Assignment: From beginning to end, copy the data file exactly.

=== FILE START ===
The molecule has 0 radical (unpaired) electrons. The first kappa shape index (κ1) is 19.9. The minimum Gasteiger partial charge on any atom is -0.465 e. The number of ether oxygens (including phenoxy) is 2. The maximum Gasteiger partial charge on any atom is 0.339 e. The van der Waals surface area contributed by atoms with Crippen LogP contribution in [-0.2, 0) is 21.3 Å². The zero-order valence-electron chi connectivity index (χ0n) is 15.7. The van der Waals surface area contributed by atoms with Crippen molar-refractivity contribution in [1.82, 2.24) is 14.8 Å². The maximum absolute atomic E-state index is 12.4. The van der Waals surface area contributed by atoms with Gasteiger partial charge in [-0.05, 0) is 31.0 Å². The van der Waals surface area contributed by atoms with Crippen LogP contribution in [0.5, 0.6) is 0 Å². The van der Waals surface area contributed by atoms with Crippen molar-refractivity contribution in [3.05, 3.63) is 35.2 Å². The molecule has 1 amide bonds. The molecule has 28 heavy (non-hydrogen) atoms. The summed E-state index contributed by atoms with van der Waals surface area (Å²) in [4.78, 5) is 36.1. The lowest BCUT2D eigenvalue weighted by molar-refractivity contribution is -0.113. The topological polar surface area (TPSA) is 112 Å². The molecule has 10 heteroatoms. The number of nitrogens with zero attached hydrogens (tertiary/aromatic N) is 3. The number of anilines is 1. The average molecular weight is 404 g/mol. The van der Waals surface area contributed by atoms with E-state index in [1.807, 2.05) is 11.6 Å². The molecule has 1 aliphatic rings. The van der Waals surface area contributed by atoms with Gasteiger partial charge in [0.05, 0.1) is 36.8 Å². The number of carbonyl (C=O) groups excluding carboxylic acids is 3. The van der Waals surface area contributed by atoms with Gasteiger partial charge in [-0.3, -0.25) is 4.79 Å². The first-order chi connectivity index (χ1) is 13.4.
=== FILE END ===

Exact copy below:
The molecule has 0 radical (unpaired) electrons. The first kappa shape index (κ1) is 19.9. The minimum Gasteiger partial charge on any atom is -0.465 e. The number of ether oxygens (including phenoxy) is 2. The maximum Gasteiger partial charge on any atom is 0.339 e. The van der Waals surface area contributed by atoms with Crippen LogP contribution in [-0.2, 0) is 21.3 Å². The zero-order valence-electron chi connectivity index (χ0n) is 15.7. The van der Waals surface area contributed by atoms with Crippen molar-refractivity contribution in [1.82, 2.24) is 14.8 Å². The maximum absolute atomic E-state index is 12.4. The van der Waals surface area contributed by atoms with Gasteiger partial charge in [-0.05, 0) is 31.0 Å². The van der Waals surface area contributed by atoms with Crippen LogP contribution in [0.5, 0.6) is 0 Å². The van der Waals surface area contributed by atoms with Crippen molar-refractivity contribution in [3.05, 3.63) is 35.2 Å². The molecule has 1 amide bonds. The molecule has 28 heavy (non-hydrogen) atoms. The summed E-state index contributed by atoms with van der Waals surface area (Å²) in [4.78, 5) is 36.1. The lowest BCUT2D eigenvalue weighted by molar-refractivity contribution is -0.113. The topological polar surface area (TPSA) is 112 Å². The molecule has 10 heteroatoms. The number of nitrogens with zero attached hydrogens (tertiary/aromatic N) is 3. The number of anilines is 1. The average molecular weight is 404 g/mol. The van der Waals surface area contributed by atoms with E-state index in [1.807, 2.05) is 11.6 Å². The molecule has 1 aliphatic rings. The van der Waals surface area contributed by atoms with Gasteiger partial charge in [0.05, 0.1) is 36.8 Å². The number of carbonyl (C=O) groups excluding carboxylic acids is 3. The van der Waals surface area contributed by atoms with Gasteiger partial charge in [-0.3, -0.25) is 4.79 Å². The first-order chi connectivity index (χ1) is 13.4.